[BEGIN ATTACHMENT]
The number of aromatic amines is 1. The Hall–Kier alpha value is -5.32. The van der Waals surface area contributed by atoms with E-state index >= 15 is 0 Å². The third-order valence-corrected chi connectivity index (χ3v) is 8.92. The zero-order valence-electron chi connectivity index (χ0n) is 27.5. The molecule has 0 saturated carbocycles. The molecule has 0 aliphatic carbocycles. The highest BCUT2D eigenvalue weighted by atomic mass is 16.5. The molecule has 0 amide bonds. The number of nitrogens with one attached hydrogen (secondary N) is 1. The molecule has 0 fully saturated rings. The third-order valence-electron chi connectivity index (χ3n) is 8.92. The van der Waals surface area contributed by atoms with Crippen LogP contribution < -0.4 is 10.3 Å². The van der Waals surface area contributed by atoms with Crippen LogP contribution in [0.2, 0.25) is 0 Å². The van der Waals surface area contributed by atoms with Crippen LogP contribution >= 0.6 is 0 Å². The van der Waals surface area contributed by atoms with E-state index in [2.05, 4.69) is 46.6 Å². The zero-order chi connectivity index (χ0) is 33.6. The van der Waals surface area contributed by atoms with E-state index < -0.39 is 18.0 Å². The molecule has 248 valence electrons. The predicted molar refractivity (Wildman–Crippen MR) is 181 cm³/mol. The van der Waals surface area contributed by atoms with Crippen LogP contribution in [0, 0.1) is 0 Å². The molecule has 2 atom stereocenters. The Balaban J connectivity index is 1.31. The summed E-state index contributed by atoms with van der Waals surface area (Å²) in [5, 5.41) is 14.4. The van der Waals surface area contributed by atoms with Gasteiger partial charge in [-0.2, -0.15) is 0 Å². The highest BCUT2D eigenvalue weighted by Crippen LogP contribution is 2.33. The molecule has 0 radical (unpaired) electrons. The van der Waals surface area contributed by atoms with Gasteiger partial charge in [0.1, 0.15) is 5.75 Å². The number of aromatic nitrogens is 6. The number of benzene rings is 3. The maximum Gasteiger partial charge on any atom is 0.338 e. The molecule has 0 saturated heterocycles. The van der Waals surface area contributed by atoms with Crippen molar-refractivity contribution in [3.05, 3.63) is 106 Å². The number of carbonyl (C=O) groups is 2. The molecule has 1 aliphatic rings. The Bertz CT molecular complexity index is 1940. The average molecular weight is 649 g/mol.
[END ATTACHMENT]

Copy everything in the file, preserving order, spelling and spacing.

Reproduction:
The number of aromatic amines is 1. The Hall–Kier alpha value is -5.32. The van der Waals surface area contributed by atoms with E-state index >= 15 is 0 Å². The third-order valence-corrected chi connectivity index (χ3v) is 8.92. The zero-order valence-electron chi connectivity index (χ0n) is 27.5. The molecule has 0 saturated carbocycles. The molecule has 0 aliphatic carbocycles. The highest BCUT2D eigenvalue weighted by atomic mass is 16.5. The molecule has 0 amide bonds. The number of nitrogens with one attached hydrogen (secondary N) is 1. The molecule has 0 fully saturated rings. The third-order valence-electron chi connectivity index (χ3n) is 8.92. The van der Waals surface area contributed by atoms with Crippen LogP contribution < -0.4 is 10.3 Å². The van der Waals surface area contributed by atoms with Crippen LogP contribution in [0.2, 0.25) is 0 Å². The van der Waals surface area contributed by atoms with Crippen LogP contribution >= 0.6 is 0 Å². The van der Waals surface area contributed by atoms with E-state index in [2.05, 4.69) is 46.6 Å². The zero-order chi connectivity index (χ0) is 33.6. The van der Waals surface area contributed by atoms with E-state index < -0.39 is 18.0 Å². The molecule has 248 valence electrons. The predicted molar refractivity (Wildman–Crippen MR) is 181 cm³/mol. The van der Waals surface area contributed by atoms with Crippen LogP contribution in [0, 0.1) is 0 Å². The molecule has 2 atom stereocenters. The Balaban J connectivity index is 1.31. The summed E-state index contributed by atoms with van der Waals surface area (Å²) in [5, 5.41) is 14.4. The van der Waals surface area contributed by atoms with Gasteiger partial charge in [-0.2, -0.15) is 0 Å². The highest BCUT2D eigenvalue weighted by Crippen LogP contribution is 2.33. The molecule has 0 radical (unpaired) electrons. The van der Waals surface area contributed by atoms with Gasteiger partial charge in [0.1, 0.15) is 5.75 Å². The number of aromatic nitrogens is 6. The number of benzene rings is 3. The maximum Gasteiger partial charge on any atom is 0.338 e. The molecule has 0 saturated heterocycles. The van der Waals surface area contributed by atoms with Crippen molar-refractivity contribution in [3.05, 3.63) is 106 Å². The number of carbonyl (C=O) groups is 2. The molecule has 1 aliphatic rings. The Bertz CT molecular complexity index is 1940. The average molecular weight is 649 g/mol.